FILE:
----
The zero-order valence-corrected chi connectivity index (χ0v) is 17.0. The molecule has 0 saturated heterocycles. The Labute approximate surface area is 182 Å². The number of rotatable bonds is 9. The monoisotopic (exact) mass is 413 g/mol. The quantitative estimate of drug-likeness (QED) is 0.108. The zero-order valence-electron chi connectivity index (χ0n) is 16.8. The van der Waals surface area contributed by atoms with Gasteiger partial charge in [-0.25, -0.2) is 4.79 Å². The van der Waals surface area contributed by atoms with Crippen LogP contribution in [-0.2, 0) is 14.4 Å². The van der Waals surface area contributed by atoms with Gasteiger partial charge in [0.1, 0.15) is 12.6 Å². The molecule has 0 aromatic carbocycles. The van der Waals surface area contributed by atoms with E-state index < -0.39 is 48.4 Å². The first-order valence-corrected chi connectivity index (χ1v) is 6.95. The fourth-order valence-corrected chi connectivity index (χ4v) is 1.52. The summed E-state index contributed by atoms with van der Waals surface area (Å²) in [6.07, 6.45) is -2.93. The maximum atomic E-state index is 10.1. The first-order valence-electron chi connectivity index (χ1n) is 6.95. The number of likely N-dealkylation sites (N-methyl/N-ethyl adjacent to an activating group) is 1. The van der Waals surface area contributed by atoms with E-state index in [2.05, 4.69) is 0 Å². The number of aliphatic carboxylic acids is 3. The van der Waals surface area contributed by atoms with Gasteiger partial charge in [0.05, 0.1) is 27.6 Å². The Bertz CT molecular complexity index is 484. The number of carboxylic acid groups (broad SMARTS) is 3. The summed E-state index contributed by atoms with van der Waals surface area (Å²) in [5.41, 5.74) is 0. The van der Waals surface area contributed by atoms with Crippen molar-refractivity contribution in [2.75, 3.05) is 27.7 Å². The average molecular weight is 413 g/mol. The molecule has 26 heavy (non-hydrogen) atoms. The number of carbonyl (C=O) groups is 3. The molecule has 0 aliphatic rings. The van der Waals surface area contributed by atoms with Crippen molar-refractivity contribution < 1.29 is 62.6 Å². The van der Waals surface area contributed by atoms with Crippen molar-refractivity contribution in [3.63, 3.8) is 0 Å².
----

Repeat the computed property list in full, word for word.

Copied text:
The zero-order valence-corrected chi connectivity index (χ0v) is 17.0. The molecule has 0 saturated heterocycles. The Labute approximate surface area is 182 Å². The number of rotatable bonds is 9. The monoisotopic (exact) mass is 413 g/mol. The quantitative estimate of drug-likeness (QED) is 0.108. The zero-order valence-electron chi connectivity index (χ0n) is 16.8. The van der Waals surface area contributed by atoms with Gasteiger partial charge in [-0.25, -0.2) is 4.79 Å². The van der Waals surface area contributed by atoms with Crippen LogP contribution in [-0.2, 0) is 14.4 Å². The van der Waals surface area contributed by atoms with Gasteiger partial charge in [0.1, 0.15) is 12.6 Å². The molecule has 0 aromatic carbocycles. The van der Waals surface area contributed by atoms with E-state index < -0.39 is 48.4 Å². The first-order valence-corrected chi connectivity index (χ1v) is 6.95. The fourth-order valence-corrected chi connectivity index (χ4v) is 1.52. The summed E-state index contributed by atoms with van der Waals surface area (Å²) in [6.07, 6.45) is -2.93. The maximum atomic E-state index is 10.1. The first-order valence-electron chi connectivity index (χ1n) is 6.95. The number of likely N-dealkylation sites (N-methyl/N-ethyl adjacent to an activating group) is 1. The van der Waals surface area contributed by atoms with E-state index in [2.05, 4.69) is 0 Å². The number of aliphatic carboxylic acids is 3. The van der Waals surface area contributed by atoms with Gasteiger partial charge in [0.05, 0.1) is 27.6 Å². The Bertz CT molecular complexity index is 484. The number of carboxylic acid groups (broad SMARTS) is 3. The summed E-state index contributed by atoms with van der Waals surface area (Å²) in [5.41, 5.74) is 0. The van der Waals surface area contributed by atoms with Crippen molar-refractivity contribution in [2.75, 3.05) is 27.7 Å². The average molecular weight is 413 g/mol. The molecule has 26 heavy (non-hydrogen) atoms. The number of carbonyl (C=O) groups is 3. The molecule has 0 aliphatic rings. The van der Waals surface area contributed by atoms with Crippen molar-refractivity contribution < 1.29 is 62.6 Å². The van der Waals surface area contributed by atoms with Crippen molar-refractivity contribution in [3.63, 3.8) is 0 Å².